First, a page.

California Supreme Court Holds that Cellular Eavesdropping Statute Applies to Businesses

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California Supreme Court Holds that Cellular Eavesdropping Statute Applies to Businesses

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Brett F. Clements, Matthew B. Mock

Anyone who has called customer service in the past decade is familiar with the refrain, “this call may be recorded for quality assurance purposes.” A recent California Supreme Court decision clarified that businesses and other organizations may be held liable for not advising customers that the company records calls, which will have significant ramifications for businesses, nonprofits, or any other entity that records telephone calls. This eavesdropping statute provides both for criminal and civil liability.

Smith v. LoanMe, Inc.[1] reversed an appeals court decision holding that the statute applied only to third-parties who surreptitiously recorded calls, not to the caller and recipient. The lower court highlighted that Penal Code section 632.7 was a more traditional eavesdropping statute that looked to whether someone “maliciously” recorded calls and interpreted that to mean eavesdropping by nonparties. In its unanimous decision, the California Supreme Court rejected that interpretation and held that the statute implicates both parties and nonparties to the call.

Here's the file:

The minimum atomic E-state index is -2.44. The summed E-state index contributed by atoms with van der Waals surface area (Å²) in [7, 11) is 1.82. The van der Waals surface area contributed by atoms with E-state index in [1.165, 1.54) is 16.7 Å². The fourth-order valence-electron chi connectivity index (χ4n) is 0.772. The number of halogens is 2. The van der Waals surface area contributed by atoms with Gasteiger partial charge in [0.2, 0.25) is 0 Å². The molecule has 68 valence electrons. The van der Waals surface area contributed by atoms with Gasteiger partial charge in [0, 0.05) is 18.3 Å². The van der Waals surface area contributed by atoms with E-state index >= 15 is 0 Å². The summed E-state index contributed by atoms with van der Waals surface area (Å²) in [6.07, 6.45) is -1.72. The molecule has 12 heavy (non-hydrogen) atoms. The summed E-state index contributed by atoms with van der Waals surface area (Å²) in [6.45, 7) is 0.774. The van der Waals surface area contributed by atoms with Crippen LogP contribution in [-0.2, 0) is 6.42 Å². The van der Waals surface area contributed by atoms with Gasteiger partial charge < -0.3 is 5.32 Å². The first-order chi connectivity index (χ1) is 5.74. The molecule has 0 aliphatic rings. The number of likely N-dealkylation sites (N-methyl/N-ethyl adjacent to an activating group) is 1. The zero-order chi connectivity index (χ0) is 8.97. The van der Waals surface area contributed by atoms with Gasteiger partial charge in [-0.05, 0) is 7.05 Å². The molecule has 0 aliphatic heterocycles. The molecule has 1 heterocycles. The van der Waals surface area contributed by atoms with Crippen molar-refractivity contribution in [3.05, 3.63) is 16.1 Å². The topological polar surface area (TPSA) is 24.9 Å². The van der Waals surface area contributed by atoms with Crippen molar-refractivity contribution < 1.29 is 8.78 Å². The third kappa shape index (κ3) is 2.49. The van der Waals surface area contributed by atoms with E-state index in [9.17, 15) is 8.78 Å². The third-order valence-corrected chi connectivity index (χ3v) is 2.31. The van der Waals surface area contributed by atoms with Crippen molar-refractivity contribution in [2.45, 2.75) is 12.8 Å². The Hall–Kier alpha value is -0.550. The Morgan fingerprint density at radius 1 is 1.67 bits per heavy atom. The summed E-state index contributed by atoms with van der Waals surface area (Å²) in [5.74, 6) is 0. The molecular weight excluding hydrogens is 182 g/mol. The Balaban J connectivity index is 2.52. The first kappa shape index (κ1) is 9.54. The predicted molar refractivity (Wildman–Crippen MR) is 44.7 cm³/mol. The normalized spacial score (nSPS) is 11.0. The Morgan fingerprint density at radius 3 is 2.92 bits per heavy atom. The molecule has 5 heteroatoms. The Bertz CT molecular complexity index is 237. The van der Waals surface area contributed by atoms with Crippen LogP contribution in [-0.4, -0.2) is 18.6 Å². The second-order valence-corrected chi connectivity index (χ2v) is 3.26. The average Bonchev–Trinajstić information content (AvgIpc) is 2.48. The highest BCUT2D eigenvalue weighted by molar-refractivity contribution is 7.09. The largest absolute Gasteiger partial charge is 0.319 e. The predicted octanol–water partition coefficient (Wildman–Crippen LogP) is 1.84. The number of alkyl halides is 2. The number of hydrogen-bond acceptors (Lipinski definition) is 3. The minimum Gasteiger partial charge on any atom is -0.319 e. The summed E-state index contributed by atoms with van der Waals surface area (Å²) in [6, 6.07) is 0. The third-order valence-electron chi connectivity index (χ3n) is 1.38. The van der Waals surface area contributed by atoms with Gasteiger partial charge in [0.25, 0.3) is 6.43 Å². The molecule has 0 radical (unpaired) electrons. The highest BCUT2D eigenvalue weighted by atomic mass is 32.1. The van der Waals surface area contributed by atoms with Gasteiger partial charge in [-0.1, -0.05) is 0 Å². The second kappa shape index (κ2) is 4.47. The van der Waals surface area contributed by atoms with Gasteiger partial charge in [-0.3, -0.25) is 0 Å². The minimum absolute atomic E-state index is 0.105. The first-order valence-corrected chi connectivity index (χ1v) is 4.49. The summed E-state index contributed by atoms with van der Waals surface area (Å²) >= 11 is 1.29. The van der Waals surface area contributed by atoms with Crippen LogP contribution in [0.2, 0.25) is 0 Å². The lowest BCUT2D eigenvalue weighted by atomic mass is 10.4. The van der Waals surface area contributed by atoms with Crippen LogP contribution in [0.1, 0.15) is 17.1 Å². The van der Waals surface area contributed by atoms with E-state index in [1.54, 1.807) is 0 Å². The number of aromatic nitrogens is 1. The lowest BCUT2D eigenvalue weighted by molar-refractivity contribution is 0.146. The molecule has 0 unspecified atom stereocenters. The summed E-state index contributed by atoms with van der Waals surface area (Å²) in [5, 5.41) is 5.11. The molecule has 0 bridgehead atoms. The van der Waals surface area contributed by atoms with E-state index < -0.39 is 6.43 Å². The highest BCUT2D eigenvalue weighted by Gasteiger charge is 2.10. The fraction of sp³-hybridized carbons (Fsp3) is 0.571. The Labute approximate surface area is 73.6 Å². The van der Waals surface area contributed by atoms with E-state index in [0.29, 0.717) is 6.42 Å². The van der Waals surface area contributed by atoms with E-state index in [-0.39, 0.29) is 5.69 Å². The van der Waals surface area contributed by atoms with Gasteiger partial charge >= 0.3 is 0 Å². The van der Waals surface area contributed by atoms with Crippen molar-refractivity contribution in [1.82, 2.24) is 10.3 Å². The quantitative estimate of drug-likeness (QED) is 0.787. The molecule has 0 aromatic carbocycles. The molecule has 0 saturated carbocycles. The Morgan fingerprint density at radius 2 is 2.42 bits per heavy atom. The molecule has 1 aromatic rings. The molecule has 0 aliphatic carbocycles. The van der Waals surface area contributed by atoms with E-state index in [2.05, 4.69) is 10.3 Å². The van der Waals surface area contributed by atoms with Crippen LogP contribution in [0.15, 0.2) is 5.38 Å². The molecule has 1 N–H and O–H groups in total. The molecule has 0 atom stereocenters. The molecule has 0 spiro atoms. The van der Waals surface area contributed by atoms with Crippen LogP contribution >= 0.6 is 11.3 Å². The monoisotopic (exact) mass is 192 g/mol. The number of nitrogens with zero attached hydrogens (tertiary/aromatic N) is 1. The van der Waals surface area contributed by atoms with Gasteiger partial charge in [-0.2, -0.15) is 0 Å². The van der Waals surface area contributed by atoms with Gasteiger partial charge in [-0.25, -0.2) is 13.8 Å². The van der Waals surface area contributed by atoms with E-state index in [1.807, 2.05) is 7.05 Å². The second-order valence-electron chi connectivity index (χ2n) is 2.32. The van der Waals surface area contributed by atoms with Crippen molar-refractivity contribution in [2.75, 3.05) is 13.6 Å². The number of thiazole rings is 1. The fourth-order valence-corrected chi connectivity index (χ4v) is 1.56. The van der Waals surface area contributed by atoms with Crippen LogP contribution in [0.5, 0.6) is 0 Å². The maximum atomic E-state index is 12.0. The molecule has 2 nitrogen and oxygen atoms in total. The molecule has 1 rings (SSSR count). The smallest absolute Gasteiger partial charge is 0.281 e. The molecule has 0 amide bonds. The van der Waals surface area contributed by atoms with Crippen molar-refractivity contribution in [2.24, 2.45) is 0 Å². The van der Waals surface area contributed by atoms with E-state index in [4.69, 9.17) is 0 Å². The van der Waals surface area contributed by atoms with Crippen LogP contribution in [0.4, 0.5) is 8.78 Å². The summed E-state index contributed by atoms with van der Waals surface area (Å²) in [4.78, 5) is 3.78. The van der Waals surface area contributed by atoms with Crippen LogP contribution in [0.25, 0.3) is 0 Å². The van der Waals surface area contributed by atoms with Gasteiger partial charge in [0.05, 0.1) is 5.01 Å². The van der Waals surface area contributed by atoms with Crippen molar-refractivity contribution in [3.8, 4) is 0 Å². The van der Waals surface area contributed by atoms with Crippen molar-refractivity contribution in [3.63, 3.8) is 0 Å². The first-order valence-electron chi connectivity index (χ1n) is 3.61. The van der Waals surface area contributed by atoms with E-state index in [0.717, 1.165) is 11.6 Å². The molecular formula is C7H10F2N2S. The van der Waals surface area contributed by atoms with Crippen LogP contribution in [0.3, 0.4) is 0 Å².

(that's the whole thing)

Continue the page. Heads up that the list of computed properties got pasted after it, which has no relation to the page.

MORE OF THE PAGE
As the Supreme Court noted, the Court of Appeal departed from all but one federal district court decision that applied the statute to both parties and nonparties. The Court extensively reviewed the statute’s legislative history in determining that, “[t]he Legislature’s aim was ….to more generally protect communications involving a cordless or cellular phone from intentional recordation without the parties’ consent — and by doing so, better align the array of protections accorded…with the safeguards applicable to calls involving only landlines.” The Court also rejected the defendant’s argument that the statute was arbitrary and absurd because the plain text of the statute assertedly applied only to “cellular or cordless” phones. In its holding, the Court found that the broader statutory scheme applies similar restrictions to recording of landline calls.

Of note, the Supreme Court did not address what constitutes notice of the recording under the statute. The underlying trial court in Smith found that a “beep” tone three seconds into an 18-second call gave plaintiff notice that it was being recorded.

As a practical matter, however, businesses that regularly record customer calls may prefer a more explicit notification. Smith makes clear that if organizations want to avoid Section 632.7 liability, they should have a compliance program in place to notify both incoming callers and customers whom it calls that the call is being recorded.


[1] Smith v. LoanMe, Inc., --- P.3d ---, 2021 WL 121873 (Apr. 1, 2021).